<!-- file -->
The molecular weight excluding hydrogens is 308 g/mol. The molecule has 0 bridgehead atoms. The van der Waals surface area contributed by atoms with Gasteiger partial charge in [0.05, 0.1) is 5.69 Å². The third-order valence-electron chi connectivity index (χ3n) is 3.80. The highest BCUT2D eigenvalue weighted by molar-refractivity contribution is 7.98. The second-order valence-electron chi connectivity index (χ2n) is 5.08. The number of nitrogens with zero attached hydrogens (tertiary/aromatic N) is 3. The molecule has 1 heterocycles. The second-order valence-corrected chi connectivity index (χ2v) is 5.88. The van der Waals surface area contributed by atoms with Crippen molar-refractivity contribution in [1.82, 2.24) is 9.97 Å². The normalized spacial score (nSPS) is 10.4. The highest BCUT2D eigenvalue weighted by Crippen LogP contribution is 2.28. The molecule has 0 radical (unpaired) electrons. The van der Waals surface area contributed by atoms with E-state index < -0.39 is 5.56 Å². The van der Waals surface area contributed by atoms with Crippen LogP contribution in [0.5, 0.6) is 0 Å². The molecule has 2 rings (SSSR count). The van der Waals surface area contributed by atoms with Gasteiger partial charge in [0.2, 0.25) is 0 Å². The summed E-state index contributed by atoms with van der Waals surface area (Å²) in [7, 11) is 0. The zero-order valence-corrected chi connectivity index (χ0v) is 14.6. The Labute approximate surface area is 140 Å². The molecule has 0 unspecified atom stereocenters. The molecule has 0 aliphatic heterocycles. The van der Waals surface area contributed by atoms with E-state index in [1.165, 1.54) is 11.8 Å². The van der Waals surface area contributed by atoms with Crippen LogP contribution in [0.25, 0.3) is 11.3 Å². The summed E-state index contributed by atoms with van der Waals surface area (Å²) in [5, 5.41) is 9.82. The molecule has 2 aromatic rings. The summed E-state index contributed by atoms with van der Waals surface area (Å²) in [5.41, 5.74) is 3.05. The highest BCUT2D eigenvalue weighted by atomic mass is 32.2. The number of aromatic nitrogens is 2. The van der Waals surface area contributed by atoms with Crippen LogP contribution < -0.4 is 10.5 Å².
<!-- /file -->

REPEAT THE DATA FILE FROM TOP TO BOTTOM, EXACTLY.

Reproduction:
The molecular weight excluding hydrogens is 308 g/mol. The molecule has 0 bridgehead atoms. The van der Waals surface area contributed by atoms with Gasteiger partial charge in [0.05, 0.1) is 5.69 Å². The third-order valence-electron chi connectivity index (χ3n) is 3.80. The highest BCUT2D eigenvalue weighted by molar-refractivity contribution is 7.98. The second-order valence-electron chi connectivity index (χ2n) is 5.08. The number of nitrogens with zero attached hydrogens (tertiary/aromatic N) is 3. The molecule has 1 heterocycles. The second-order valence-corrected chi connectivity index (χ2v) is 5.88. The van der Waals surface area contributed by atoms with Crippen molar-refractivity contribution in [1.82, 2.24) is 9.97 Å². The normalized spacial score (nSPS) is 10.4. The highest BCUT2D eigenvalue weighted by Crippen LogP contribution is 2.28. The molecule has 0 radical (unpaired) electrons. The van der Waals surface area contributed by atoms with E-state index < -0.39 is 5.56 Å². The van der Waals surface area contributed by atoms with Crippen LogP contribution in [0.5, 0.6) is 0 Å². The molecule has 2 rings (SSSR count). The van der Waals surface area contributed by atoms with Gasteiger partial charge in [0.2, 0.25) is 0 Å². The summed E-state index contributed by atoms with van der Waals surface area (Å²) in [7, 11) is 0. The zero-order valence-corrected chi connectivity index (χ0v) is 14.6. The Labute approximate surface area is 140 Å². The molecule has 0 unspecified atom stereocenters. The molecule has 0 aliphatic heterocycles. The van der Waals surface area contributed by atoms with E-state index in [1.165, 1.54) is 11.8 Å². The van der Waals surface area contributed by atoms with Crippen LogP contribution in [0.25, 0.3) is 11.3 Å². The summed E-state index contributed by atoms with van der Waals surface area (Å²) in [5, 5.41) is 9.82. The molecule has 2 aromatic rings. The summed E-state index contributed by atoms with van der Waals surface area (Å²) in [5.41, 5.74) is 3.05. The highest BCUT2D eigenvalue weighted by atomic mass is 32.2. The number of aromatic nitrogens is 2. The van der Waals surface area contributed by atoms with Crippen LogP contribution < -0.4 is 10.5 Å².